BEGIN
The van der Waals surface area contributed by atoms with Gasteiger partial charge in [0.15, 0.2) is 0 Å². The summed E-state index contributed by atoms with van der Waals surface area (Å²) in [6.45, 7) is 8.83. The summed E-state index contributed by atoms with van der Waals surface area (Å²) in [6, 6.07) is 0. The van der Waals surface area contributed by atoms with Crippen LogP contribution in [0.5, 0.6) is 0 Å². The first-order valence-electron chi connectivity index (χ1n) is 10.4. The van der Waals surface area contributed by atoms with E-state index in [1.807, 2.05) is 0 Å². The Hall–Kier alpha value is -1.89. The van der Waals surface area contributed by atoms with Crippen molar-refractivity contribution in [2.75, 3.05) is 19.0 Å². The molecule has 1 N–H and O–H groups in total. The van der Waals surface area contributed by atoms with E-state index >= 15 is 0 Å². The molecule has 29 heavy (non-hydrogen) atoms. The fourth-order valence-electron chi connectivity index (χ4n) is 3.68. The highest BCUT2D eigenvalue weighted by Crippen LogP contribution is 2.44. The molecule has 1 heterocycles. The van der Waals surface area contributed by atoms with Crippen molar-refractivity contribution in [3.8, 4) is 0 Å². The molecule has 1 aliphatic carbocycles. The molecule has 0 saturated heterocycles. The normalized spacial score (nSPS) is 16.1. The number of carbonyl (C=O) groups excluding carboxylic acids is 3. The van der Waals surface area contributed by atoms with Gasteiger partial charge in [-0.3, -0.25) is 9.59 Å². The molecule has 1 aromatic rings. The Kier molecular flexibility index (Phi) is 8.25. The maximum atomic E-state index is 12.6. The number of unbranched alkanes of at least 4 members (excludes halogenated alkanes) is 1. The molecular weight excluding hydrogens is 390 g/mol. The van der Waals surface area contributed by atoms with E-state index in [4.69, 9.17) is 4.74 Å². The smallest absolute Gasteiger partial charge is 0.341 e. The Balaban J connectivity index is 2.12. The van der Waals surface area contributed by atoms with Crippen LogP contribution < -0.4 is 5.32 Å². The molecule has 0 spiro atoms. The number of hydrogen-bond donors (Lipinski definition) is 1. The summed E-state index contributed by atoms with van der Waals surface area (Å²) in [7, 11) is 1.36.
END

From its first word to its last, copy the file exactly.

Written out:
The van der Waals surface area contributed by atoms with Gasteiger partial charge in [0.15, 0.2) is 0 Å². The summed E-state index contributed by atoms with van der Waals surface area (Å²) in [6.45, 7) is 8.83. The summed E-state index contributed by atoms with van der Waals surface area (Å²) in [6, 6.07) is 0. The van der Waals surface area contributed by atoms with Crippen LogP contribution in [0.5, 0.6) is 0 Å². The first-order valence-electron chi connectivity index (χ1n) is 10.4. The van der Waals surface area contributed by atoms with E-state index in [1.807, 2.05) is 0 Å². The Hall–Kier alpha value is -1.89. The van der Waals surface area contributed by atoms with Crippen molar-refractivity contribution in [2.75, 3.05) is 19.0 Å². The molecule has 1 N–H and O–H groups in total. The van der Waals surface area contributed by atoms with E-state index >= 15 is 0 Å². The molecule has 29 heavy (non-hydrogen) atoms. The fourth-order valence-electron chi connectivity index (χ4n) is 3.68. The highest BCUT2D eigenvalue weighted by Crippen LogP contribution is 2.44. The molecule has 1 heterocycles. The van der Waals surface area contributed by atoms with Crippen molar-refractivity contribution in [3.8, 4) is 0 Å². The molecule has 1 aliphatic carbocycles. The molecule has 0 saturated heterocycles. The normalized spacial score (nSPS) is 16.1. The number of carbonyl (C=O) groups excluding carboxylic acids is 3. The van der Waals surface area contributed by atoms with Gasteiger partial charge in [-0.3, -0.25) is 9.59 Å². The molecule has 1 aromatic rings. The Kier molecular flexibility index (Phi) is 8.25. The maximum atomic E-state index is 12.6. The number of unbranched alkanes of at least 4 members (excludes halogenated alkanes) is 1. The molecular weight excluding hydrogens is 390 g/mol. The van der Waals surface area contributed by atoms with E-state index in [4.69, 9.17) is 4.74 Å². The smallest absolute Gasteiger partial charge is 0.341 e. The Balaban J connectivity index is 2.12. The van der Waals surface area contributed by atoms with Crippen LogP contribution < -0.4 is 5.32 Å². The molecule has 0 spiro atoms. The number of hydrogen-bond donors (Lipinski definition) is 1. The summed E-state index contributed by atoms with van der Waals surface area (Å²) in [7, 11) is 1.36.